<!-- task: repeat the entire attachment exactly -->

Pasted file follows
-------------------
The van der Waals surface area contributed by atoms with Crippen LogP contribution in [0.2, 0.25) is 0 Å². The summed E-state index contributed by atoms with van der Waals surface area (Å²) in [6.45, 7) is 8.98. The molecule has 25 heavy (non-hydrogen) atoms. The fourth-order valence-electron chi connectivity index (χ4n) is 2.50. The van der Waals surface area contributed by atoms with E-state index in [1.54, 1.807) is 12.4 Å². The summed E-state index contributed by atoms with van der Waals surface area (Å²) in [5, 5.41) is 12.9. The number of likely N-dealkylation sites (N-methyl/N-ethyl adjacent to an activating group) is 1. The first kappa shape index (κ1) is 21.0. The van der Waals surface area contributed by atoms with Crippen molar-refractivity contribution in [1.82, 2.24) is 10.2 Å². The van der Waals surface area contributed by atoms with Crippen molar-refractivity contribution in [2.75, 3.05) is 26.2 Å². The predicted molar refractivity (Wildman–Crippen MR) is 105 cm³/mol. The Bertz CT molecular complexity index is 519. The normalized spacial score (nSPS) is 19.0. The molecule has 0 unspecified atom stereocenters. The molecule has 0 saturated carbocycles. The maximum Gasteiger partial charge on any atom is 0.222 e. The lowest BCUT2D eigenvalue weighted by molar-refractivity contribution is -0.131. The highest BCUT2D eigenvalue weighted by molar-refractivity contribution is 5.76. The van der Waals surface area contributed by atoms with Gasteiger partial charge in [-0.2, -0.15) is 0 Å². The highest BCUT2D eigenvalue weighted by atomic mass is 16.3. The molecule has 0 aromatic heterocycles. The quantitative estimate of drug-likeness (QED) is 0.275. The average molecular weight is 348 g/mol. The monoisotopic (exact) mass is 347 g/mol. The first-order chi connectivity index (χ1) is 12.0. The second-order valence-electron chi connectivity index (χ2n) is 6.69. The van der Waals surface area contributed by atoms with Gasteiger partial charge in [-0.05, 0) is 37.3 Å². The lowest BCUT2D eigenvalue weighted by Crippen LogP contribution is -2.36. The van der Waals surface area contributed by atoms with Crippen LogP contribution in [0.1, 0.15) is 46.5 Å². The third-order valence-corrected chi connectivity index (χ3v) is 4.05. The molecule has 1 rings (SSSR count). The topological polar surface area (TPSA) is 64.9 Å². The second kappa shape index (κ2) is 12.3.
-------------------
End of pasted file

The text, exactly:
The van der Waals surface area contributed by atoms with Crippen LogP contribution in [0.2, 0.25) is 0 Å². The summed E-state index contributed by atoms with van der Waals surface area (Å²) in [6.45, 7) is 8.98. The molecule has 25 heavy (non-hydrogen) atoms. The fourth-order valence-electron chi connectivity index (χ4n) is 2.50. The van der Waals surface area contributed by atoms with E-state index in [1.54, 1.807) is 12.4 Å². The summed E-state index contributed by atoms with van der Waals surface area (Å²) in [5, 5.41) is 12.9. The number of likely N-dealkylation sites (N-methyl/N-ethyl adjacent to an activating group) is 1. The first kappa shape index (κ1) is 21.0. The van der Waals surface area contributed by atoms with Crippen molar-refractivity contribution in [1.82, 2.24) is 10.2 Å². The van der Waals surface area contributed by atoms with Crippen molar-refractivity contribution in [2.75, 3.05) is 26.2 Å². The predicted molar refractivity (Wildman–Crippen MR) is 105 cm³/mol. The Bertz CT molecular complexity index is 519. The normalized spacial score (nSPS) is 19.0. The molecule has 0 unspecified atom stereocenters. The molecule has 0 saturated carbocycles. The maximum Gasteiger partial charge on any atom is 0.222 e. The lowest BCUT2D eigenvalue weighted by molar-refractivity contribution is -0.131. The highest BCUT2D eigenvalue weighted by molar-refractivity contribution is 5.76. The van der Waals surface area contributed by atoms with Gasteiger partial charge in [-0.2, -0.15) is 0 Å². The highest BCUT2D eigenvalue weighted by atomic mass is 16.3. The molecule has 0 aromatic heterocycles. The quantitative estimate of drug-likeness (QED) is 0.275. The average molecular weight is 348 g/mol. The monoisotopic (exact) mass is 347 g/mol. The first-order chi connectivity index (χ1) is 12.0. The second-order valence-electron chi connectivity index (χ2n) is 6.69. The van der Waals surface area contributed by atoms with Gasteiger partial charge in [-0.05, 0) is 37.3 Å². The lowest BCUT2D eigenvalue weighted by Crippen LogP contribution is -2.36. The van der Waals surface area contributed by atoms with Crippen LogP contribution in [0.1, 0.15) is 46.5 Å². The third-order valence-corrected chi connectivity index (χ3v) is 4.05. The molecule has 1 rings (SSSR count). The topological polar surface area (TPSA) is 64.9 Å². The second kappa shape index (κ2) is 12.3.